Frances, San Francisco

Frances, San Francisco

The Castro District is not known for quiet evenings. The bars hum beneath the rainbow flags proliferating in the area, and at night boisterous crowds spill out on the sidewalks. But an unpretentious yet ambitious restaurant, tucked away around a corner, is perfect and unexpected spot for an intimate dinner.

In October of 2011, I traveled to Beijing for business and planned a two-day layover in San Francisco for my 45th birthday.

Jet lagged and sick of the smog and the uniformly unpleasant disposition of the Chinese capital, I landed in the morning and skipped down gloriously sunny Market Street (full disclosure: Chamber of Commerce weather, results may vary) to the Ferry Building for a proper lunch at The Slanted Door.

While dining at the bar, I met a flame-haired Texas transplant. She directed me to try dinner later at Chaya, the sushi bar across the street. I went, and made a few fast friends. And I met Teddy, the man I would later marry.

Before that happened, we had to go on our first date.

I’d taken the advice of a local I know to make a birthday dinner reservation three months in advance at France’s, a 46-seat treasure on an improbably quiet residential street only a few blocks from the revelry of the Castro District.

My table for one thus became one for two when he asked me out. A little thrill went through me when he, a San Francisco resident, seemed genuinely impressed.

When Melissa Perello opened France’s in 2009, she had a vision for a neighborhood spot. The food and the special atmosphere–it’s a bit like a thoughtfully executed party at your coolest friends’ house–quickly made it a favorite in the city at large and later a destination for food people from all over.

On our first visit, we were both a little flustered. I had no idea about the traffic, and called the restaurant from a cab to advise I might be five minutes late. I described Teddy to the maitre’d. “He’s tall, has beautiful white hair, and a serious moustache.”

The response was pure Castro: “Ooooh, honey! I’ll keep him company until you get here.” In the event, my date arrived after me, having finally found a parking spot.

We split a steak and a good bottle of wine and eventually shut the place down, the staff discreet as we talked and talked, oblivous to the hour. The restaurant was such a comfortable place that we forgot ourselves.

Eight years later and married to me for a year, Teddy had a business trip taking him to San Francisco from my (and now his) home in Fort Worth, and we decided to tack on a little tour of the early days of our love affair, including a cozy dinner at Frances.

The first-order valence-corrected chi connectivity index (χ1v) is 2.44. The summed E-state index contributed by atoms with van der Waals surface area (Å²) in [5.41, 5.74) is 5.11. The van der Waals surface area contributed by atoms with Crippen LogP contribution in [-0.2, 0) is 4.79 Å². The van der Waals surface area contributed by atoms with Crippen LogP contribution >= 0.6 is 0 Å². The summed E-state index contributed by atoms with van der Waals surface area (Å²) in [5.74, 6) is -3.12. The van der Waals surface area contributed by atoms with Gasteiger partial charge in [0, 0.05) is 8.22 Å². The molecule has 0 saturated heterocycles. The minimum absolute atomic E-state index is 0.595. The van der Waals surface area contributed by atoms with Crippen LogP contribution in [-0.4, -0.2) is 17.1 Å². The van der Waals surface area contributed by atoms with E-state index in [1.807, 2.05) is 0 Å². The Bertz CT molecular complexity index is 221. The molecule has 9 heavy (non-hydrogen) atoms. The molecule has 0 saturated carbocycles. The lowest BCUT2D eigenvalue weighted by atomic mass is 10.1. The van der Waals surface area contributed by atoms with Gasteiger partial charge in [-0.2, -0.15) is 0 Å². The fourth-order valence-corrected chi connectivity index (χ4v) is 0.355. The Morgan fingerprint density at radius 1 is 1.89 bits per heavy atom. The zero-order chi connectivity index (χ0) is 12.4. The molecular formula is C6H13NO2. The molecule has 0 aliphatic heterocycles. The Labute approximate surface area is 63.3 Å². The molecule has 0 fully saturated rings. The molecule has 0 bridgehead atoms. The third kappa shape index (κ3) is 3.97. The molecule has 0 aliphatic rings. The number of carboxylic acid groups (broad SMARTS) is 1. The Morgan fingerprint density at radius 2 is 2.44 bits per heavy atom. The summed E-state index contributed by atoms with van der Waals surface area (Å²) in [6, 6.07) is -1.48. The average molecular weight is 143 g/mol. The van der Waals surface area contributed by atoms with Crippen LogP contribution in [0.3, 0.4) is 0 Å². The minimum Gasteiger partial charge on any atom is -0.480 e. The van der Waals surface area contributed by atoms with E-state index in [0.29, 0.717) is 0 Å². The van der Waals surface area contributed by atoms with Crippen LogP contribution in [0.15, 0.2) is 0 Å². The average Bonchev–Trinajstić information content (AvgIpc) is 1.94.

All I could score a month in advance was a 9:15 table. We were greeted as though we were the evening’s first patrons. Throughout the meal, our server was warm and friendly while thoroughly professional.

The space is compact yet welcoming. Diners sit close together and the atmosphere is convivial. There is a tiny bar. A few seats at storefront windows overlook 17th Street. We’d been back one other time and sat at two of these when we tried to worm our way in without a booking.

It was during our working-out-the-kinks phase.

The meal included a rare argument. Neither of us can recall what it was about, but we both have a memory of rather a silent visit that followed, and another of feeling rather squished into our spots.

Our anniversary evening proved quite happy. We were able to get a table for two away from the main wall, right next to the spot of our inaugural meal. The menu changes daily with a few mainstays. The lumberjack cake was just as delicious as we remembered it.

The wine service was, for us, novel and charming: the server fills a carafe marked in ounces with the house blend (the white was excellent) and customers pay $1.80 for each ounce they drink. I’ll decline you a tally of ours, but it was not an outrageous bill.

By the time we left, it was nearly midnight, and the city was just getting warmed up. Castro Street was teeming with life and young love.


3870 17th Street, +1 415.621.3870,

Tuesday-Thursday & Sunday, 5:00 p.m. to 10:00 p.m., Friday and Saturday 5:30 p.m. to 10:30 p.m. Closed Mondays.

Sue Lyon-Springfield is Editor-in-Chief of The Replete Life.
Back To Top